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Publication numberUS4396807 A
Publication typeGrant
Application numberUS 06/183,897
Publication dateAug 2, 1983
Filing dateSep 4, 1980
Priority dateSep 4, 1980
Publication number06183897, 183897, US 4396807 A, US 4396807A, US-A-4396807, US4396807 A, US4396807A
InventorsGeorge W. Brewer
Original AssigneeBrewer George W
Export CitationBiBTeX, EndNote, RefMan
External Links: USPTO, USPTO Assignment, Espacenet
Microphone mounting device
US 4396807 A
A microphone mounting device has a shaft emulative of a microphone handle and a structure, for holding the microphone, attached to the shaft. In a preferred embodiment of the invention, the structure includes a ring having a central axis that is attached to the shaft in such a way that the central axis is generally parallel to the longitudinal axis of the shaft. In this embodiment there are disposed around the ring a plurality of elastic loops that releasably hold the microphone in place.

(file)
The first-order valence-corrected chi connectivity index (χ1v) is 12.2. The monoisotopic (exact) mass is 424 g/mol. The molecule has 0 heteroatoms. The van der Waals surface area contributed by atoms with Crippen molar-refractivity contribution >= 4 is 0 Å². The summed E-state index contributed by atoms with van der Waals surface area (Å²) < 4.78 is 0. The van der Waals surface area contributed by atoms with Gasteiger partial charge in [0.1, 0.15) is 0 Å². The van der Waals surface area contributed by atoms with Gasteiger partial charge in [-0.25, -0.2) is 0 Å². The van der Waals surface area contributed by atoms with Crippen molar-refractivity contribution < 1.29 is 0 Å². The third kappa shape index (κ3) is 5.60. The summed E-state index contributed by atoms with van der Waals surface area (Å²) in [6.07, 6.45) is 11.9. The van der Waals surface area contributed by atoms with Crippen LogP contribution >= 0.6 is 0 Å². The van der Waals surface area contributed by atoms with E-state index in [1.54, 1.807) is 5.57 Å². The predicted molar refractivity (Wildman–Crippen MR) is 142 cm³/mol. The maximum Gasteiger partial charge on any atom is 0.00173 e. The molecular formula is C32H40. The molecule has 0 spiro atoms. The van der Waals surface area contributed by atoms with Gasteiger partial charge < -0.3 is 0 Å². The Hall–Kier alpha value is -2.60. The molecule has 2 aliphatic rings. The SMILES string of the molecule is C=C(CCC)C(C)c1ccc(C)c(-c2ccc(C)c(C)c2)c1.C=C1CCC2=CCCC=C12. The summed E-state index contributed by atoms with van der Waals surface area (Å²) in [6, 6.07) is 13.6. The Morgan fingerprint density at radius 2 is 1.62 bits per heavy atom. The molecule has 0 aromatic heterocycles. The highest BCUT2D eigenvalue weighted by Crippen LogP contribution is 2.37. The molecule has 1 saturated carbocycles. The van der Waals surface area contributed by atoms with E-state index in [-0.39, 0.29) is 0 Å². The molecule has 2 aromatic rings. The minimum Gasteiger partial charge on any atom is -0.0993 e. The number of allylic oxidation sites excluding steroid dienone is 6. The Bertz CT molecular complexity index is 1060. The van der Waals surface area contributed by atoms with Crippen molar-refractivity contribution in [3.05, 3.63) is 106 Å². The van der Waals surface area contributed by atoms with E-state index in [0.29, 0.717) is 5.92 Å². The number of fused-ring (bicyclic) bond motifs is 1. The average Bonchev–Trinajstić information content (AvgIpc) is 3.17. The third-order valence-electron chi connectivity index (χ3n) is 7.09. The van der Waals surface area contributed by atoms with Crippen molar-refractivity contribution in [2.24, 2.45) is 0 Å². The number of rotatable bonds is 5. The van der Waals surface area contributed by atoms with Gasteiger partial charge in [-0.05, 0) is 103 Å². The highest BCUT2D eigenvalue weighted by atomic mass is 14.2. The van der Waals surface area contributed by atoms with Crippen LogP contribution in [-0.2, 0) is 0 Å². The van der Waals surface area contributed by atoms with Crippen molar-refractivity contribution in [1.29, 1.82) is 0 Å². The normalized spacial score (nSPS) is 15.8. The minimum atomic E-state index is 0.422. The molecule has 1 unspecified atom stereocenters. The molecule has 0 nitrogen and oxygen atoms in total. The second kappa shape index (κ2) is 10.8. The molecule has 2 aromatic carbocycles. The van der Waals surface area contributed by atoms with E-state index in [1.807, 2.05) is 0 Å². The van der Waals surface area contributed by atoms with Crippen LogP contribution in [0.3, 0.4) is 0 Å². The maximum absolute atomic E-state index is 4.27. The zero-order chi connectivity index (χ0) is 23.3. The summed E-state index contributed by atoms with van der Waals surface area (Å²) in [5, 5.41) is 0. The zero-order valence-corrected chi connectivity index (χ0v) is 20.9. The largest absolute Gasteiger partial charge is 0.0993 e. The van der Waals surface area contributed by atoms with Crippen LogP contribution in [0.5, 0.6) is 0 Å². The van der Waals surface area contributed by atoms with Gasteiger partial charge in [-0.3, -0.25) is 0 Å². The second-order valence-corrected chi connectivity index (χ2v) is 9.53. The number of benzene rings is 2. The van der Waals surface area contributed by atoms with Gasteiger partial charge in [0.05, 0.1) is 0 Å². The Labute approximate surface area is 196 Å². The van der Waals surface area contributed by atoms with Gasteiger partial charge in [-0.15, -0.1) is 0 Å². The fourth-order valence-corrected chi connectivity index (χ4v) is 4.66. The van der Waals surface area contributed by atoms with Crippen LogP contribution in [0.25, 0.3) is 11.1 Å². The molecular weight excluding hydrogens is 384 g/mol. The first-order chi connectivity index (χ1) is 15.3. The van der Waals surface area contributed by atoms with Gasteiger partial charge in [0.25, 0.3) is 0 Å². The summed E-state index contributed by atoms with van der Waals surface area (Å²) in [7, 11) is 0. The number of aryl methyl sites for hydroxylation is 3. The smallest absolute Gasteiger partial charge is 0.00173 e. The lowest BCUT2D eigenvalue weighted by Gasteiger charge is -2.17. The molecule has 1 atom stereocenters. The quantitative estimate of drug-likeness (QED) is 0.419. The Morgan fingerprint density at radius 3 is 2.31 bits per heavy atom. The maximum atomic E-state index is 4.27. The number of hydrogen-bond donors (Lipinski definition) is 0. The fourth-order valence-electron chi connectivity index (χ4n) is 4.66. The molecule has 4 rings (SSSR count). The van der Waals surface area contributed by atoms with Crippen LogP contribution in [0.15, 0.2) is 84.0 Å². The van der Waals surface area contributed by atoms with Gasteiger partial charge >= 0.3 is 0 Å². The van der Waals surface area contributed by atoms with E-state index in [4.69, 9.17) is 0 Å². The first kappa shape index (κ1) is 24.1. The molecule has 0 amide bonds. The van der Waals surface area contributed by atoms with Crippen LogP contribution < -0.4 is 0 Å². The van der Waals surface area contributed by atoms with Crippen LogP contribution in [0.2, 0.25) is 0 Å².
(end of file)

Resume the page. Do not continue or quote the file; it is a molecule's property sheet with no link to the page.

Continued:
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What is claimed is:
1. A device for mounting a microphone having a longitudinal axis, such device comprising:
a shaft, emulative of a microphone handle and having a longitudinal axis; and
first means affixed to the shaft and distinct therefrom, for releasably holding the microphone so that its longitudinal axis is approximately parallel to and distinct from the longitudinal axis of the shaft;
first and second rings, each having a central axis, and each affixed to the shaft in such a way that the central axes thereof are approximately parallel to the longitudinal axis of the shaft; and